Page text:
The price per fixture is situational.
A chunck of my clients live in single family dwellings built prior to 90ÂºC wire. I am almost always working directly for the homeowner, so communication is direct. The wiring method at the fixture runs the gamit from most common as #1:
2. BX (pre-drain wire, rubber insulated cloth covered conductors)
3. Flex (T or TW)
4. Rigid (rubber insulated cloth covered conductors)
5. NM and NMB (the innercity "all-metal-code" relaxed and allowed NM in 1975)
The first conversation, the estimate, will bring out the changes of fixtures that the homeowner intends. I'll give my client the information about the importance of not overheating the wires, and let them marry that info with their aesthetics. The worst problem occurs when they have already purchased the fixtures, and they are on shoe string budgets. Like as not, these folks will not hire me, or will exchange the fixtures.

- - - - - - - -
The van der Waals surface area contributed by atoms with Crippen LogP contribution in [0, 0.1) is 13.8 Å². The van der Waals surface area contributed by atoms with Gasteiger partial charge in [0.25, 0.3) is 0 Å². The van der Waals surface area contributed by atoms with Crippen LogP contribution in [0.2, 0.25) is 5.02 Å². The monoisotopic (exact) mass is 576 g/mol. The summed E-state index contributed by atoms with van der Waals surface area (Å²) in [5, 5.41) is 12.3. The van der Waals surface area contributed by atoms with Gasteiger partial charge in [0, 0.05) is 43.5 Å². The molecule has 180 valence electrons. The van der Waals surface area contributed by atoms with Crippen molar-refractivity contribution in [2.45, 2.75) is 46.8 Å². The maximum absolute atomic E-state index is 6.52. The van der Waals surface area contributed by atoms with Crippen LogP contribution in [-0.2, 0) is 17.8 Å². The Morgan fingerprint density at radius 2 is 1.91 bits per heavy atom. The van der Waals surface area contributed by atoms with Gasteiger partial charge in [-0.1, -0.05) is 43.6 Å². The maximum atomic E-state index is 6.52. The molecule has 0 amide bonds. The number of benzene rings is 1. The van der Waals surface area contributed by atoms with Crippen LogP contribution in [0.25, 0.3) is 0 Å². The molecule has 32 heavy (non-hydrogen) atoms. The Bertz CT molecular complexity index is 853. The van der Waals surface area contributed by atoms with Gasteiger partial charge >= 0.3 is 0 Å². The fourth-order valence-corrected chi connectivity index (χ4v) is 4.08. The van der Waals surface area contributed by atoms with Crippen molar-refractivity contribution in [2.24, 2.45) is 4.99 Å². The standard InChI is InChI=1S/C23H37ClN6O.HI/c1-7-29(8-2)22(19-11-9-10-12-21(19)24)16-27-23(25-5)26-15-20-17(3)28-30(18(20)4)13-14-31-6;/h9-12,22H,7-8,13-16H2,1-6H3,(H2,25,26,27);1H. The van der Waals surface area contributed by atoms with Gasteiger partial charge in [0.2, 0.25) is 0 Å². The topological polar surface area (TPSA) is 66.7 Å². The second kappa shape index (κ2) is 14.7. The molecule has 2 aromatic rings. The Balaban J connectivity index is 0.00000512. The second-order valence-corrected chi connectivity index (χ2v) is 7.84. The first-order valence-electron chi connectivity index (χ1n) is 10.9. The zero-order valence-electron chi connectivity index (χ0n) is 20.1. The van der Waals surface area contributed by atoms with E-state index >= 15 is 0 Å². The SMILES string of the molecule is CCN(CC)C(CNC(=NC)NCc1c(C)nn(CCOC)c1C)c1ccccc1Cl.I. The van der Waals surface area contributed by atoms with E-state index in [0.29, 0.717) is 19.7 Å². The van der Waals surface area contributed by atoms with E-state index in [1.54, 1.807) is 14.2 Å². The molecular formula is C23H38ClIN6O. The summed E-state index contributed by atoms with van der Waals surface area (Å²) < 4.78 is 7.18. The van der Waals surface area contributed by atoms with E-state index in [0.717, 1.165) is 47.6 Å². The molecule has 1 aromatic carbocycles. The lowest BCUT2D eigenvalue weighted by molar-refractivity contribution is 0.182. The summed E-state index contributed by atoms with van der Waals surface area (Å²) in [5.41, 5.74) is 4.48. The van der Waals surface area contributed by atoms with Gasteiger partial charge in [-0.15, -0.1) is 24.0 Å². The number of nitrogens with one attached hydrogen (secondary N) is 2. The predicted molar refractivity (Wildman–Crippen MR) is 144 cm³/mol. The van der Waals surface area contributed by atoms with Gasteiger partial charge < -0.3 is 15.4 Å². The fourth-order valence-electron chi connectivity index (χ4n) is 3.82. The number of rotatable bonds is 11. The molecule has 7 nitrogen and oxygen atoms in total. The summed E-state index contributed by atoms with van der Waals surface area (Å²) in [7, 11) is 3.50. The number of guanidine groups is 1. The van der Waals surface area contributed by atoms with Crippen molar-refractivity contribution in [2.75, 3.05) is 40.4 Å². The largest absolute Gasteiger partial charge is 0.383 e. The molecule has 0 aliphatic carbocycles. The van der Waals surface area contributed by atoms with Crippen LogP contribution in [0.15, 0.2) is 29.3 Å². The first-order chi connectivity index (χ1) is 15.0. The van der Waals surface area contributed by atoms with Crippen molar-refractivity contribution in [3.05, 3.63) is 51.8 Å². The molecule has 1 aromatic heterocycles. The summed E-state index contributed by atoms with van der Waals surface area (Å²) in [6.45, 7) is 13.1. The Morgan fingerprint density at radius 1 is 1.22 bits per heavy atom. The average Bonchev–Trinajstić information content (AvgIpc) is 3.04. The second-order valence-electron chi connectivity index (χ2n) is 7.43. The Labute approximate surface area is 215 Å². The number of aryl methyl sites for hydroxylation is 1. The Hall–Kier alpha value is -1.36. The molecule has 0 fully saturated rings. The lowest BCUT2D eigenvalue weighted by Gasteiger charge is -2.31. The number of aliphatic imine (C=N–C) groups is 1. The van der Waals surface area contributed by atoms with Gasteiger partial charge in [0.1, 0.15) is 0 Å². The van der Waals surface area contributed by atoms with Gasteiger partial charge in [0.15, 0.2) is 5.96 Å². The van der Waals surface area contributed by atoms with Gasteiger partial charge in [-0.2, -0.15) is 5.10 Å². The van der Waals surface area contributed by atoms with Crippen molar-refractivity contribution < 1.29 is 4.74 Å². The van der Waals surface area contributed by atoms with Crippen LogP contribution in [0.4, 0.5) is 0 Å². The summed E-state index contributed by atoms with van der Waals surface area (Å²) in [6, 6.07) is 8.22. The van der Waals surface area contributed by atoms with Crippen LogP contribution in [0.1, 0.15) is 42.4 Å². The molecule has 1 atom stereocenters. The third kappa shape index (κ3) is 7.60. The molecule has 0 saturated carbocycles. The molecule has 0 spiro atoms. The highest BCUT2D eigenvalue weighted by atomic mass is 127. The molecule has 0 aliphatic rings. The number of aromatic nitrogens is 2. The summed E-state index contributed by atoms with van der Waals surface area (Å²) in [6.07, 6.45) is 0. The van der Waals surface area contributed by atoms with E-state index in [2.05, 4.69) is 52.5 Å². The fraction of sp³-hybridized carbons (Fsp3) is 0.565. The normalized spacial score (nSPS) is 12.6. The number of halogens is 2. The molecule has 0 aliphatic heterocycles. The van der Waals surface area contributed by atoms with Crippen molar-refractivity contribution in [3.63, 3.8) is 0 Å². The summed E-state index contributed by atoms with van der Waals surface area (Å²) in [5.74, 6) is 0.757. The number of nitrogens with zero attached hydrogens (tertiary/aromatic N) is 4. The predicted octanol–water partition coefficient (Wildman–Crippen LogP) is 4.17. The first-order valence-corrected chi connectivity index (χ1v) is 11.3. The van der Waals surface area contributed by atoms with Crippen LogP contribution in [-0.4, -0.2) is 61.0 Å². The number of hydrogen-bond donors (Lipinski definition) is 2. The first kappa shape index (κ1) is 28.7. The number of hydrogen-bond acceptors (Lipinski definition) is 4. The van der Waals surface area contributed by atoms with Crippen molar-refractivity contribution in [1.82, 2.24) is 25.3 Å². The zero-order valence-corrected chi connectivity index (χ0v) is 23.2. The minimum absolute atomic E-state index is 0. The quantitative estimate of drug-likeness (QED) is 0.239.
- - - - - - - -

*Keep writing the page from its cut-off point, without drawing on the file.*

I'll be at most of the jobs a couple days, so, when there is the need to know the price ahead of time, I'll pull the old fixtures first, put up pigtails for temp light, take stock of the visible j-box wiring. At that point, I'm comfortable with giving a price, explaining that buried violations will add yet more. In my experience, the visible wiring in open mechanical areas is a great indicator of what I will find inside the wall, and will guide me in my cautions ahead-of-time to the homeowner.
My take on the 90ÂºC fixtures is that they will heat the supply wiring and all the other conductors that may be in the j-box. All the wires that terminate in or pass through the fixture j-box must be 90ÂºC.